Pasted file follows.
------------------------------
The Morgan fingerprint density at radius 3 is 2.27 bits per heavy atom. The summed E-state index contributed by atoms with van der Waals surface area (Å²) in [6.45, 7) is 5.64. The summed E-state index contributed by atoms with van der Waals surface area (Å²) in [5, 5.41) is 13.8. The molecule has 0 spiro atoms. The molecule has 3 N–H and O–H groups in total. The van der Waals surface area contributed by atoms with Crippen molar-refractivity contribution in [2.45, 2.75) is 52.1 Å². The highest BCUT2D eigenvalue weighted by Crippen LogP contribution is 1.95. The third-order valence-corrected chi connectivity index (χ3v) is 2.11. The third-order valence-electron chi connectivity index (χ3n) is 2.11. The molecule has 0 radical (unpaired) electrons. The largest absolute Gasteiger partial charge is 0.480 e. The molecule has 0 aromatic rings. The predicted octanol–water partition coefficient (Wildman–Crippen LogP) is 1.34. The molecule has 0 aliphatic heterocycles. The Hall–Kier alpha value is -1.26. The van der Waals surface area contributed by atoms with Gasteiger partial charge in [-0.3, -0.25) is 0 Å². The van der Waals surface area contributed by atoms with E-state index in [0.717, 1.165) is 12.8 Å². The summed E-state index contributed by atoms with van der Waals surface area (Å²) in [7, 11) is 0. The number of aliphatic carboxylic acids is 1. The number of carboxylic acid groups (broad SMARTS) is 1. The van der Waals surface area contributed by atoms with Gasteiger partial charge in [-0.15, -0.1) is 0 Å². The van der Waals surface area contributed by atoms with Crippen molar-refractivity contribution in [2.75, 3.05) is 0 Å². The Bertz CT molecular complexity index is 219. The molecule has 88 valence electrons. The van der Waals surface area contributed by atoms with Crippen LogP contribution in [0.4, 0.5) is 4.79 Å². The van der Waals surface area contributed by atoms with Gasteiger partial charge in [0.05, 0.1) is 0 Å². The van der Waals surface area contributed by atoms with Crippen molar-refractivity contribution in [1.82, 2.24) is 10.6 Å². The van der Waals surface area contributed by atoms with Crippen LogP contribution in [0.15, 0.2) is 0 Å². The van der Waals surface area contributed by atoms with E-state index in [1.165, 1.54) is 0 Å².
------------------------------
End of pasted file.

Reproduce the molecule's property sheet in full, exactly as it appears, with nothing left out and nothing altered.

The Morgan fingerprint density at radius 3 is 2.27 bits per heavy atom. The summed E-state index contributed by atoms with van der Waals surface area (Å²) in [6.45, 7) is 5.64. The summed E-state index contributed by atoms with van der Waals surface area (Å²) in [5, 5.41) is 13.8. The molecule has 0 spiro atoms. The molecule has 3 N–H and O–H groups in total. The van der Waals surface area contributed by atoms with Crippen molar-refractivity contribution in [2.45, 2.75) is 52.1 Å². The highest BCUT2D eigenvalue weighted by Crippen LogP contribution is 1.95. The third-order valence-corrected chi connectivity index (χ3v) is 2.11. The third-order valence-electron chi connectivity index (χ3n) is 2.11. The molecule has 0 radical (unpaired) electrons. The largest absolute Gasteiger partial charge is 0.480 e. The molecule has 0 aromatic rings. The predicted octanol–water partition coefficient (Wildman–Crippen LogP) is 1.34. The molecule has 0 aliphatic heterocycles. The Hall–Kier alpha value is -1.26. The van der Waals surface area contributed by atoms with Gasteiger partial charge in [-0.3, -0.25) is 0 Å². The van der Waals surface area contributed by atoms with E-state index in [0.717, 1.165) is 12.8 Å². The summed E-state index contributed by atoms with van der Waals surface area (Å²) in [7, 11) is 0. The number of aliphatic carboxylic acids is 1. The number of carboxylic acid groups (broad SMARTS) is 1. The van der Waals surface area contributed by atoms with Gasteiger partial charge in [-0.15, -0.1) is 0 Å². The van der Waals surface area contributed by atoms with Crippen molar-refractivity contribution in [2.75, 3.05) is 0 Å². The Bertz CT molecular complexity index is 219. The molecule has 88 valence electrons. The van der Waals surface area contributed by atoms with Crippen LogP contribution in [0.4, 0.5) is 4.79 Å². The van der Waals surface area contributed by atoms with Gasteiger partial charge in [0.05, 0.1) is 0 Å². The van der Waals surface area contributed by atoms with Crippen molar-refractivity contribution in [1.82, 2.24) is 10.6 Å². The van der Waals surface area contributed by atoms with Crippen LogP contribution in [0.15, 0.2) is 0 Å². The van der Waals surface area contributed by atoms with E-state index in [1.165, 1.54) is 0 Å².